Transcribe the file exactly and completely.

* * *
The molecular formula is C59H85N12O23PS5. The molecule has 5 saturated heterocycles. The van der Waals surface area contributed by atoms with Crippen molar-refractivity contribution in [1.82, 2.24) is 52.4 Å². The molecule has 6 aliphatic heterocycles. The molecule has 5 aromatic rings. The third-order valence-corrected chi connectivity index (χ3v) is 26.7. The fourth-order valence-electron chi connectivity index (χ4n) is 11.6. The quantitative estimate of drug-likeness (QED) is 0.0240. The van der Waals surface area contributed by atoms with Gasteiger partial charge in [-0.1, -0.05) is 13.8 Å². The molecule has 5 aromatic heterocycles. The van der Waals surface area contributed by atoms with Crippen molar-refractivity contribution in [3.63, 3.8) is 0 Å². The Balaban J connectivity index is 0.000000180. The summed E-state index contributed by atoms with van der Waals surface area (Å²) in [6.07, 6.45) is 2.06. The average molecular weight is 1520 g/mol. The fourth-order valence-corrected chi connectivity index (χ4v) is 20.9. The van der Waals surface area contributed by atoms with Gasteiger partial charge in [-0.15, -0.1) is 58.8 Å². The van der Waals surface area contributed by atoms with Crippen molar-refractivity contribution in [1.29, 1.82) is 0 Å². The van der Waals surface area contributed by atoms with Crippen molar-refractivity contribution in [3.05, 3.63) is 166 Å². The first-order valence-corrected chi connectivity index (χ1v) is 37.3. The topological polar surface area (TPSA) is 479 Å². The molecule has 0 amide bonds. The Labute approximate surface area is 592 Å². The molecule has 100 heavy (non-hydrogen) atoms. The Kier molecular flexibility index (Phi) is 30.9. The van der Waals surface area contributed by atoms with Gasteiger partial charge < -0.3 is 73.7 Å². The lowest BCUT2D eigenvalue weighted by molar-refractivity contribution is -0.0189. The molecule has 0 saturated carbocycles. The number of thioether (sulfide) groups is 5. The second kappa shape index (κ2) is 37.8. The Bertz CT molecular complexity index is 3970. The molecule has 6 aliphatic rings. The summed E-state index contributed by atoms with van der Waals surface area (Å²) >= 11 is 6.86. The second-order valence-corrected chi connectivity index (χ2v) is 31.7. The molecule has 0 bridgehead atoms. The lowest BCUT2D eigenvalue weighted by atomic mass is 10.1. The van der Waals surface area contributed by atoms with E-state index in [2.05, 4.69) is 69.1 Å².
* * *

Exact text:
The molecular formula is C59H85N12O23PS5. The molecule has 5 saturated heterocycles. The van der Waals surface area contributed by atoms with Crippen molar-refractivity contribution in [1.82, 2.24) is 52.4 Å². The molecule has 6 aliphatic heterocycles. The molecule has 5 aromatic rings. The third-order valence-corrected chi connectivity index (χ3v) is 26.7. The fourth-order valence-electron chi connectivity index (χ4n) is 11.6. The quantitative estimate of drug-likeness (QED) is 0.0240. The van der Waals surface area contributed by atoms with Gasteiger partial charge in [-0.1, -0.05) is 13.8 Å². The molecule has 5 aromatic heterocycles. The van der Waals surface area contributed by atoms with Crippen molar-refractivity contribution in [3.63, 3.8) is 0 Å². The Balaban J connectivity index is 0.000000180. The summed E-state index contributed by atoms with van der Waals surface area (Å²) in [6.07, 6.45) is 2.06. The average molecular weight is 1520 g/mol. The fourth-order valence-corrected chi connectivity index (χ4v) is 20.9. The van der Waals surface area contributed by atoms with Gasteiger partial charge in [-0.15, -0.1) is 58.8 Å². The van der Waals surface area contributed by atoms with Crippen molar-refractivity contribution in [1.29, 1.82) is 0 Å². The van der Waals surface area contributed by atoms with Crippen molar-refractivity contribution in [3.05, 3.63) is 166 Å². The first-order valence-corrected chi connectivity index (χ1v) is 37.3. The topological polar surface area (TPSA) is 479 Å². The molecule has 0 amide bonds. The Labute approximate surface area is 592 Å². The molecule has 100 heavy (non-hydrogen) atoms. The Kier molecular flexibility index (Phi) is 30.9. The van der Waals surface area contributed by atoms with Gasteiger partial charge < -0.3 is 73.7 Å². The lowest BCUT2D eigenvalue weighted by molar-refractivity contribution is -0.0189. The molecule has 0 saturated carbocycles. The number of thioether (sulfide) groups is 5. The second kappa shape index (κ2) is 37.8. The Bertz CT molecular complexity index is 3970. The molecule has 6 aliphatic rings. The summed E-state index contributed by atoms with van der Waals surface area (Å²) >= 11 is 6.86. The second-order valence-corrected chi connectivity index (χ2v) is 31.7. The molecule has 0 bridgehead atoms. The lowest BCUT2D eigenvalue weighted by atomic mass is 10.1. The van der Waals surface area contributed by atoms with E-state index in [2.05, 4.69) is 69.1 Å².